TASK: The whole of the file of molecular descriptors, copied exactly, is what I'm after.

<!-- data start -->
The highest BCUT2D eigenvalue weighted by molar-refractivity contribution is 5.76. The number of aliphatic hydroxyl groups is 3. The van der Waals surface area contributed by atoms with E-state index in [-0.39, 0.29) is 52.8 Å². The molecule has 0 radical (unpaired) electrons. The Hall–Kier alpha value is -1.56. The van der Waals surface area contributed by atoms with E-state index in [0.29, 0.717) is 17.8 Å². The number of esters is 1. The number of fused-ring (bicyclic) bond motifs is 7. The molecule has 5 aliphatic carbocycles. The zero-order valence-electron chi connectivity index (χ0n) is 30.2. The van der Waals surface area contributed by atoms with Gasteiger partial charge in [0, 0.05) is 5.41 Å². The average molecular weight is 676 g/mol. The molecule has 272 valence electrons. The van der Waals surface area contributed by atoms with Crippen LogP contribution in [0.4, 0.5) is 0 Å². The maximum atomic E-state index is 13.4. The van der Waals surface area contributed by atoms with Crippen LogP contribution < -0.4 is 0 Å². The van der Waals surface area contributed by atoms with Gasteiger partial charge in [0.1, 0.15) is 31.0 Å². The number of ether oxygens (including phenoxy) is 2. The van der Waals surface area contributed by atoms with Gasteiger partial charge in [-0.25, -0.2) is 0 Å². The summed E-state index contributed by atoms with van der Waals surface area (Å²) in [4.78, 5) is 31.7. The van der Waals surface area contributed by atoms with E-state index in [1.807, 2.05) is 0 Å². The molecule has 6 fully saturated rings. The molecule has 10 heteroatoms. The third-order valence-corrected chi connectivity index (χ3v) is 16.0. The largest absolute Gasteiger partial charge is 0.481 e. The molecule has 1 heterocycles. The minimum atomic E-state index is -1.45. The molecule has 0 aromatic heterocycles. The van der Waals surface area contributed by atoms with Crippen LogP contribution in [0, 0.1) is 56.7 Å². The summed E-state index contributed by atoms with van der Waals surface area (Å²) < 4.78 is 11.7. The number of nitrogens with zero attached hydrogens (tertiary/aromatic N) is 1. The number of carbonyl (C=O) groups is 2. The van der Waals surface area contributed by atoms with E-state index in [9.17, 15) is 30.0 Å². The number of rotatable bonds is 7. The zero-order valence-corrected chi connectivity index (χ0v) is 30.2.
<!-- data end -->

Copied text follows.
The highest BCUT2D eigenvalue weighted by molar-refractivity contribution is 5.76. The number of aliphatic hydroxyl groups is 3. The van der Waals surface area contributed by atoms with E-state index in [-0.39, 0.29) is 52.8 Å². The molecule has 0 radical (unpaired) electrons. The Hall–Kier alpha value is -1.56. The van der Waals surface area contributed by atoms with E-state index in [0.29, 0.717) is 17.8 Å². The number of esters is 1. The number of fused-ring (bicyclic) bond motifs is 7. The molecule has 5 aliphatic carbocycles. The zero-order valence-electron chi connectivity index (χ0n) is 30.2. The van der Waals surface area contributed by atoms with Gasteiger partial charge in [0, 0.05) is 5.41 Å². The average molecular weight is 676 g/mol. The molecule has 272 valence electrons. The van der Waals surface area contributed by atoms with Crippen LogP contribution in [0.4, 0.5) is 0 Å². The maximum atomic E-state index is 13.4. The van der Waals surface area contributed by atoms with Crippen LogP contribution < -0.4 is 0 Å². The van der Waals surface area contributed by atoms with Gasteiger partial charge in [0.1, 0.15) is 31.0 Å². The number of ether oxygens (including phenoxy) is 2. The van der Waals surface area contributed by atoms with Gasteiger partial charge in [-0.25, -0.2) is 0 Å². The summed E-state index contributed by atoms with van der Waals surface area (Å²) in [4.78, 5) is 31.7. The van der Waals surface area contributed by atoms with E-state index in [1.807, 2.05) is 0 Å². The molecule has 6 fully saturated rings. The molecule has 10 heteroatoms. The third-order valence-corrected chi connectivity index (χ3v) is 16.0. The largest absolute Gasteiger partial charge is 0.481 e. The molecule has 1 heterocycles. The minimum atomic E-state index is -1.45. The molecule has 0 aromatic heterocycles. The van der Waals surface area contributed by atoms with Crippen LogP contribution in [0, 0.1) is 56.7 Å². The summed E-state index contributed by atoms with van der Waals surface area (Å²) < 4.78 is 11.7. The number of nitrogens with zero attached hydrogens (tertiary/aromatic N) is 1. The number of carbonyl (C=O) groups is 2. The van der Waals surface area contributed by atoms with E-state index in [9.17, 15) is 30.0 Å². The number of rotatable bonds is 7. The zero-order valence-corrected chi connectivity index (χ0v) is 30.2.